On the occasion of the 150th anniversary of the passing to eternity of the most beloved son of Transylvania, “The Prince of the Mountains” (in Romanian, “Crăişorul munţilor”), Avram Iancu, Romfilatelia introduces into circulation on Tuesday, September 6 of this year a commemorative issue with the generic title Avram Iancu, 150 years since his death, consisting of a postage stamp and a perforated souvenir sheet, which have the face values of Lei 10 and Lei 32. The portraits reproduced on the postage stamps depict the paintings belonging to the authors Mișu Popp and Barbu Iscovescu. The graphic next to the postmark of the perforated souvenir sheet reproduces a suggestive drawing for a speech of Avram Iancu in front of the Transylvanian patriots prepared for a combat action.
The First Day Cover of the issue, thematically illustrates the portrait of the National Hero of the Romanians on the faded background of the drawing also presented in the graphics of the philatelic souvenir sheet.
Born in Vidra de Sus, in the legendary land of the Apuseni Mountains, the ones sprinkled with gold that gives birth to passions and hopes, Avram Iancu represents a symbol of two meanings: the first, the local meaning, since the revolution he started concerns the fate of the Transylvanian brothers, and the second, national meaning, given that his deeds are incorporated into the consciousness of integral Romanianism. This second meaning exceeds the intention of our hero, who only wanted to be a Transylvanian revolutionary, but the will of freedom of the entire people is found in him, he is claimed and revered as an emblem of Romanian history and nation.
The unique article of the Law no. 230/2016 has the following content: “To honour the memory of Avram Iancu (1824 – 1872), considered the greatest national hero of the Romanians in Transylvania, with exceptional merits in asserting national identity and rights on the ancestral territory, the former leader of the Romanian Revolution of 1848 – 1849 in Transylvania is declared ‘Hero of the Romanian Nation’”.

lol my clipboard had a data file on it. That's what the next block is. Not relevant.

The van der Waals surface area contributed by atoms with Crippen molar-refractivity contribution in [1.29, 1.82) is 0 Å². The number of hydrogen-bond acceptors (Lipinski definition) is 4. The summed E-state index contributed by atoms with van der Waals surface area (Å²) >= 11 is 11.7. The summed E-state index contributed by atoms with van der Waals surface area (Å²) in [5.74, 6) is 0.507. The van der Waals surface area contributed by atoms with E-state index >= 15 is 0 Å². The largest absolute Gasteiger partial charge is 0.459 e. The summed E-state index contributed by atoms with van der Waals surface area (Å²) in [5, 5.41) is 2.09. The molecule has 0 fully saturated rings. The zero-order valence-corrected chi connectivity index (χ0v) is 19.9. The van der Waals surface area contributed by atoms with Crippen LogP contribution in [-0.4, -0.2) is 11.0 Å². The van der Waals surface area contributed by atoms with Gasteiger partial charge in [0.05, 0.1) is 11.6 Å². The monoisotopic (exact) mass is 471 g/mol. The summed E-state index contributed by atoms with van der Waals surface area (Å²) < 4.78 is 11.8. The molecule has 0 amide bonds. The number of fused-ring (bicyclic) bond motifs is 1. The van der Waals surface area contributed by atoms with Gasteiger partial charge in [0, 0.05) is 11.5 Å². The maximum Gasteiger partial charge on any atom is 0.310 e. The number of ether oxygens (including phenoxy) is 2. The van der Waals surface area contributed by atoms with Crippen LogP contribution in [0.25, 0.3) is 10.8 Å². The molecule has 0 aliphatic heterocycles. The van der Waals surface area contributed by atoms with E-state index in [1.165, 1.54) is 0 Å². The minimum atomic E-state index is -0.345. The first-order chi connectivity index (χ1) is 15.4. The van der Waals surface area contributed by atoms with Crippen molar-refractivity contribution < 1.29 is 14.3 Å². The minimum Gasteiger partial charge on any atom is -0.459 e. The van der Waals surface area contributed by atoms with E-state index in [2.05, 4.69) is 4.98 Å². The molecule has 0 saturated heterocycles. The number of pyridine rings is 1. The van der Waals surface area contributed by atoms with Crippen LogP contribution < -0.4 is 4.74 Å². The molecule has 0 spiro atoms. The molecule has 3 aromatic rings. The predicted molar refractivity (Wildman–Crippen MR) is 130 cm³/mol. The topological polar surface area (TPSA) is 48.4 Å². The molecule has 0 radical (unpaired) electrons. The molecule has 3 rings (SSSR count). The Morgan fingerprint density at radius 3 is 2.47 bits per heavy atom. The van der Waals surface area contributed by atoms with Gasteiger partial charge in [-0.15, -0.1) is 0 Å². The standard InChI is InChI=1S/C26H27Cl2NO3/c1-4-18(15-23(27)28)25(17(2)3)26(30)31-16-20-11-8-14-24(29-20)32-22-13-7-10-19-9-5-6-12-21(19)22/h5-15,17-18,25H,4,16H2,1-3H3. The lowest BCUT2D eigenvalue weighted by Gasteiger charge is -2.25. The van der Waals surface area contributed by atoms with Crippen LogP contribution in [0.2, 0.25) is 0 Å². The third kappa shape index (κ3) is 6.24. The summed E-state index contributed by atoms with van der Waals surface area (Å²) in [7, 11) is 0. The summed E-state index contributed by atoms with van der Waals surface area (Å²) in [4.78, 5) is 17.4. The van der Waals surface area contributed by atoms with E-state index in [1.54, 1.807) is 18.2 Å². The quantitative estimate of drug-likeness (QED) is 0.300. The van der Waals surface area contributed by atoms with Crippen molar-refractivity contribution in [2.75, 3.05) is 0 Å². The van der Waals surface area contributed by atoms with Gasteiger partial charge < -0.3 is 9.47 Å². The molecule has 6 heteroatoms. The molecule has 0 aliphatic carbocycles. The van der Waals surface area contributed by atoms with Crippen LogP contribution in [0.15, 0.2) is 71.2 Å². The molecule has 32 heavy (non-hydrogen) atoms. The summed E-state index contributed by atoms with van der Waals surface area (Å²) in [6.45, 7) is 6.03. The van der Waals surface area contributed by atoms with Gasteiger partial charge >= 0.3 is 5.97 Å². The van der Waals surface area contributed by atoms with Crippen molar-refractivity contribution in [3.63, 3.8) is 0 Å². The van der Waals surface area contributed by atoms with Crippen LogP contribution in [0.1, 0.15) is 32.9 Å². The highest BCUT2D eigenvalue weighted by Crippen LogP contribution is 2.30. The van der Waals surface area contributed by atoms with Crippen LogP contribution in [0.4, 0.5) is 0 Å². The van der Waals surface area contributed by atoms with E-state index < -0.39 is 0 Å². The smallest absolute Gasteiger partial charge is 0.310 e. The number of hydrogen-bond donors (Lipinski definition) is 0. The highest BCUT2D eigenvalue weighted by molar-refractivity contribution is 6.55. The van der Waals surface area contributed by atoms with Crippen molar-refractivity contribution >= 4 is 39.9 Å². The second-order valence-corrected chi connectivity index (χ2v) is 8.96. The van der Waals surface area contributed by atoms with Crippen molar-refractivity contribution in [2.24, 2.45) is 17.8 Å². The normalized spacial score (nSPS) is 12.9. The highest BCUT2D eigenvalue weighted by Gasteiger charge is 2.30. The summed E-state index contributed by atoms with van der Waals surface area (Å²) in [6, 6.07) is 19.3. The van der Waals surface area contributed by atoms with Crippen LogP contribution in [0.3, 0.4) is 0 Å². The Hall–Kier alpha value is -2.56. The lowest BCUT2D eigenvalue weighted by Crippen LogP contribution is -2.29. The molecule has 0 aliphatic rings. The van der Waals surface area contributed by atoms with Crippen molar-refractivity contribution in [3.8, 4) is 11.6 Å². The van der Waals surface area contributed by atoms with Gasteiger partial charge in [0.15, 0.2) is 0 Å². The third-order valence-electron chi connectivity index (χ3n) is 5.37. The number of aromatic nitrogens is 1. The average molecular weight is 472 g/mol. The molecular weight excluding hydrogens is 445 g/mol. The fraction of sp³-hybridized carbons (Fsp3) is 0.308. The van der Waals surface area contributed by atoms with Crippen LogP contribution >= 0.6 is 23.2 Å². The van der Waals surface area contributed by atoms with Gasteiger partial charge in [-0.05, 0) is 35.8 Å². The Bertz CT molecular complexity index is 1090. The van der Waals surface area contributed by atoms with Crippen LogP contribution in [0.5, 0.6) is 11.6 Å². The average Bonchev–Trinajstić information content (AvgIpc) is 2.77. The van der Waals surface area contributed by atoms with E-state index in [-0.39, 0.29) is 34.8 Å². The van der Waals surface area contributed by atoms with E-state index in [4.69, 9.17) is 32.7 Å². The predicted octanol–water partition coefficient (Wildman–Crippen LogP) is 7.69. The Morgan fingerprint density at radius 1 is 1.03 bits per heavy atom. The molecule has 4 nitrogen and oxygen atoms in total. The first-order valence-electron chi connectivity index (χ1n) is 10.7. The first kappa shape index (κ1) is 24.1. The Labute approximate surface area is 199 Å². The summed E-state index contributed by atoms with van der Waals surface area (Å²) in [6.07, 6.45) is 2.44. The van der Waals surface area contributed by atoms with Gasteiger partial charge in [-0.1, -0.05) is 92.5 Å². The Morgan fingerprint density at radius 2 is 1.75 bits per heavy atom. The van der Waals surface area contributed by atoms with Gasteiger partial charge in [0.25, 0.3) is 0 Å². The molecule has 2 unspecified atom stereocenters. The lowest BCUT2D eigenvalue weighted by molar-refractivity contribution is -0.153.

Living in a European Union, the Romanians of today must know that more than a century and a half ago the “The Prince of the Mountains” (in Romanian, “Crăișorul munților”) thought and acted in a well-defined European spirit. Iancu writes: “Hungarian brothers, God let us settled in the same homeland, which together we may persevere in cultivating it, together we may taste the sweetness of its fruits. If you have a God in heaven, take other methods of dealing with us, but do not delay… the spirit with which Europe is pierced runs with a more elastic impulse to our soul than to any nation. Liberty, equality, fraternity, these principles are our motto”.
Avram Iancu was made of the tough essence fibre from which Romania’s illustrious personalities were moulded. He was known as a character who charmed the crowds, increasing thousandfold the thought that he embodied the great hope of liberation of a nation held for centuries in humiliation and slavery.
He is the one who inoculated in the soul of Transylvania the consciousness of masters from the royal race that once shone in the proud kingdom of Dacia.
Nowhere is the memory of Iancu more vivid, stronger than in the Apuseni Mountains, where one still feels a state of vigilance, an unconditional faith that defines Vidra as an Olympus, and Țebea (the place of eternal rest of the Prince) an altar. After feeling the futility of his struggle, with his mind darkened by great hopelessness, for 20 years he walked from place to place, crying the pain and injustice done to his people, until he died on the night of September 10 to 11, 1872, in the house of the baker Ion Stupină from Baia de Criș and was buried in the Țebea cemetery, in the vicinity of Horea’s gorun, on September 13. In 1924, at the commemoration of a century since the birth of Avram Iancu, King Ferdinand brought the bones of 73 heroes, fallen in the First World War, to the Pantheon in Țebea. Academician Ioan Aurel Pop, president of the Romanian Academy, defines with great respect the personality of the Hero of the Romanian Nation: “… he represents our destiny as Romanians and includes in a short human life the entire life of the Romanian nation, he remains the model that endures through the ages, representing the patriotic dimension of the Romanian people”.
Romfilatelia thanks the Romanian Academy Library, the National History Museum of Romania, the National Museum of the Union in Alba Iulia, and Mr. Daniel Iancu PhD., scientific researcher within the Museum of Dacian and Roman Civillisation in Deva, for the documentary and photographic support provided for the development of this postage stamps issue.